For the students sitting in the back row of Foellinger Auditorium, history professor Mark Micale feels your pain.
But it's not so painless behind the lectern either, says Micale, who has been teaching History 142/Western Civilization in the cavernous lecture hall since he arrived at the U. of I. in 1999. At up to 380 students, it's among the largest general education classes on campus.
"Taking over a class that size was a completely new experience," he said. "Suddenly I had a microphone and nine teaching assistants - but there just wasn't any guidance about how to tackle a course that huge."
This year's Distinguished-Teacher-Scholar, Micale will use his title to address the challenges professors face in trying to connect the front of the general education classroom to the back.
"I'm generalizing my predicament and addressing it as a universitywide challenge," he said.
Back then, Micale developed ways to make his course more interesting and accessible to the hundreds of students taking it.
Now, backed by that experience and perennially high marks from students for his attention-holding presentations, he has embarked on a research project to study which approaches on campus have been most successful in teaching large groups of students. The information he gathers will be used to create an abstract and to develop a resource guide sharing best teaching practices and techniques that can be duplicated in any large-class setting.
"My goals are specific and targeted," he said. "There is very little official training that keeps us on our toes as teachers, and there have been no campus resources directed specifically toward teachers to help improve their teaching in 100-level general education classes."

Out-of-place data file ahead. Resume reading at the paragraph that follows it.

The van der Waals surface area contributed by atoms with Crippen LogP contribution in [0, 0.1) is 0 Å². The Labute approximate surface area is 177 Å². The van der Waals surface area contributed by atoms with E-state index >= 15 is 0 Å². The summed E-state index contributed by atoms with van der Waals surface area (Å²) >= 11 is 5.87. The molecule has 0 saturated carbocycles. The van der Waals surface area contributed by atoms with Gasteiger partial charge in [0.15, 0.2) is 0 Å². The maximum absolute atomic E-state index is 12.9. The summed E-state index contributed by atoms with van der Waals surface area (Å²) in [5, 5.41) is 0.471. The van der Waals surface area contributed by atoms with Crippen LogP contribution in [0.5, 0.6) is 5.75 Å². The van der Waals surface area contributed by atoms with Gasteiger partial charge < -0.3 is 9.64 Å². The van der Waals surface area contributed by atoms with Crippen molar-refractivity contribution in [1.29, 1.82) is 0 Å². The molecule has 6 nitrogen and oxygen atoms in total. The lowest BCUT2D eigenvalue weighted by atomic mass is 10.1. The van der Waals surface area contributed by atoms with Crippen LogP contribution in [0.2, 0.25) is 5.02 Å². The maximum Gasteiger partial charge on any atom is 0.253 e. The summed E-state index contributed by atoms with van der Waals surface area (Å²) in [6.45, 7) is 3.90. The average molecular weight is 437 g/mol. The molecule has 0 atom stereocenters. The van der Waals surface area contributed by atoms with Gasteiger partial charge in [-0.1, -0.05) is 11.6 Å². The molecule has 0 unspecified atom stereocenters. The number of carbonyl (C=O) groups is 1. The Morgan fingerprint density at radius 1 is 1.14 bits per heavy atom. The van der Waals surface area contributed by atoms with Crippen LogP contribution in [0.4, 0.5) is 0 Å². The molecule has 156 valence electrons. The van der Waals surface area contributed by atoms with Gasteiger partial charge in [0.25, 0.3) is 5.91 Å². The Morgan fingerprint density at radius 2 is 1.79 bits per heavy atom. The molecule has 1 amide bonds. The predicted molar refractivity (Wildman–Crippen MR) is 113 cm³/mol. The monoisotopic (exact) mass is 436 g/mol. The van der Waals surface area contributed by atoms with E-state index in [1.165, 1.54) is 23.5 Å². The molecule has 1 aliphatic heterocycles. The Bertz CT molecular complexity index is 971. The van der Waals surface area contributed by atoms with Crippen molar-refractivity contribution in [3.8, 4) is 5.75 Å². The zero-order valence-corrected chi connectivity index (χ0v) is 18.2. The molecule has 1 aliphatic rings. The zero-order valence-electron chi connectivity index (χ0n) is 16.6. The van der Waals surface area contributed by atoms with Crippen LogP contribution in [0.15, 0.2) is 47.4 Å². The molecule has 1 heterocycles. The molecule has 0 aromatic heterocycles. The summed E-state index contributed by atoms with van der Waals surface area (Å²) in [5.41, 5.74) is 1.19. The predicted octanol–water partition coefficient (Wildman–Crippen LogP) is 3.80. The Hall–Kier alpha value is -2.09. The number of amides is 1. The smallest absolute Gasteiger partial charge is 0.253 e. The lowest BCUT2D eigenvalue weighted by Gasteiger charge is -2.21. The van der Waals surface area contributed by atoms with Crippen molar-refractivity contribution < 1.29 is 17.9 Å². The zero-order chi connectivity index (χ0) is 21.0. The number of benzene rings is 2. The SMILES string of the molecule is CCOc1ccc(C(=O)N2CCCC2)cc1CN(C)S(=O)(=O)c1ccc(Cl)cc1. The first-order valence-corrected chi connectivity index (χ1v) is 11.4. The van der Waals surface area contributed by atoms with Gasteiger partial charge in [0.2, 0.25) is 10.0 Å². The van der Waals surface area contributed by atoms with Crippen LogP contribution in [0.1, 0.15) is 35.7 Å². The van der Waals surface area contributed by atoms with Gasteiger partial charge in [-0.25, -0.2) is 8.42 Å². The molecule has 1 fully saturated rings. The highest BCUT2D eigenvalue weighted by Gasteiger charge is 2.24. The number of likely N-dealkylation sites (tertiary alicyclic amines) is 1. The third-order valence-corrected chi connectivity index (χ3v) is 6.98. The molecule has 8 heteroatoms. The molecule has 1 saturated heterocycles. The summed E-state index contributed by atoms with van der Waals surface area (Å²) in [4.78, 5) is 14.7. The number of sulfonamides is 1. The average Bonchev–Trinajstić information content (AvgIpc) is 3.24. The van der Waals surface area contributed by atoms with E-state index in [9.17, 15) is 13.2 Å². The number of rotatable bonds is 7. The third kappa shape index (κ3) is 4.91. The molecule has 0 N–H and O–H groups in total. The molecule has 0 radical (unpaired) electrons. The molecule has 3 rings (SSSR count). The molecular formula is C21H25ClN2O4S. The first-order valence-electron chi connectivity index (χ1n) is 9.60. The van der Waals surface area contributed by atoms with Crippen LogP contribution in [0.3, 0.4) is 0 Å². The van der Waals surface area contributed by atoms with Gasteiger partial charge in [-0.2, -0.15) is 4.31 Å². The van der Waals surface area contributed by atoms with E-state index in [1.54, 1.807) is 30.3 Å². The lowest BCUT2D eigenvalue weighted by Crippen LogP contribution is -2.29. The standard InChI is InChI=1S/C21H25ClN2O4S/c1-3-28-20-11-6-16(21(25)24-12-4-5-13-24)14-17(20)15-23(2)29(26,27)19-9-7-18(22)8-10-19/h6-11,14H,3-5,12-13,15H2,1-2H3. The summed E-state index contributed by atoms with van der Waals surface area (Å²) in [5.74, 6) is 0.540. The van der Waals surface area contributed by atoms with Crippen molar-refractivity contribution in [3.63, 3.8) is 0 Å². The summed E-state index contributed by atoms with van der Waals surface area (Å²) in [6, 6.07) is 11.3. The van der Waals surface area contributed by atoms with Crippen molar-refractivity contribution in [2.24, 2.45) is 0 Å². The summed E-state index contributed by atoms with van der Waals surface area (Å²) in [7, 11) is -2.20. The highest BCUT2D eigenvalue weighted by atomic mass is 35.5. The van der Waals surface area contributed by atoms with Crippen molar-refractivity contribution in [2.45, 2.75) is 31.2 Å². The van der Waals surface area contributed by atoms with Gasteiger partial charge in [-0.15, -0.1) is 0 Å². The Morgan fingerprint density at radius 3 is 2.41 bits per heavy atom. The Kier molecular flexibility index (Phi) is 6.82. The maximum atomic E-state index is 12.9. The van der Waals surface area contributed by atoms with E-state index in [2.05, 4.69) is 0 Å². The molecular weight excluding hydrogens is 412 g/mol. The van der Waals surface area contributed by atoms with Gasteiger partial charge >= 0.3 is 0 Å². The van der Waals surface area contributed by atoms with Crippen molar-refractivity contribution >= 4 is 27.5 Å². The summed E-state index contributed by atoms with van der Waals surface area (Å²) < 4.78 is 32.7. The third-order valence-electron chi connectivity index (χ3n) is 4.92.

If Micale is successful, the stigma of the sometimes ill-attended and often disrespected "blow-off" class could be lifted for student and professor alike.
Micale already has assembled a 25-member team of "all-star" large-class professors from across the U. of I. campus whom he selected using classroom statistics, the Chancellor's Senior Survey rankings and other measurements including "extensive undergraduate hearsay." These "master Gen Ed instructors" will spend the next year comparing notes and experiences through a series of meetings with Micale that he will videotape.
"Instead of dwelling on what's wrong with general education classes, we're going to look for the striking exceptions to the rule," he said. "There are a handful of these instructors across campus who have been brilliantly successful. I'm getting them together and asking them, 'What are you doing that explains your unique success in this teaching format?"
Micale plans to post the instructor interviews on a website of "Best Teaching Practices," giving everyone on campus an opportunity to share their insights. He's also starting up a regular meeting of a cohort of general education teachers to address instructional challenges and forge new relationships.
"There are over 800 listed Gen Ed courses at the U. of I. and we can't just write these courses off as a pedagogical wasteland," he said. "We don't have to be circus entertainers, but students in this setting need something distinctive to keep them engaged and serious. My hope is that this will be a consciousness-raising exercise that can be applicable to all teaching. I'd like to try to isolate that winning formula."
The Distinguished Teacher-Scholar Program award, which is sponsored by the Office of the Provost, includes a stipend for expenses related to the project and for office assistance. None of the money may be used for faculty salaries, though the recipient is granted extra time to work on the project. The title is permanent.
"The objective of the (program) is to offer talented faculty members not only recognition, but also the opportunity to engage in an in-depth analysis of the craft and art of teaching," says information on the provost's website.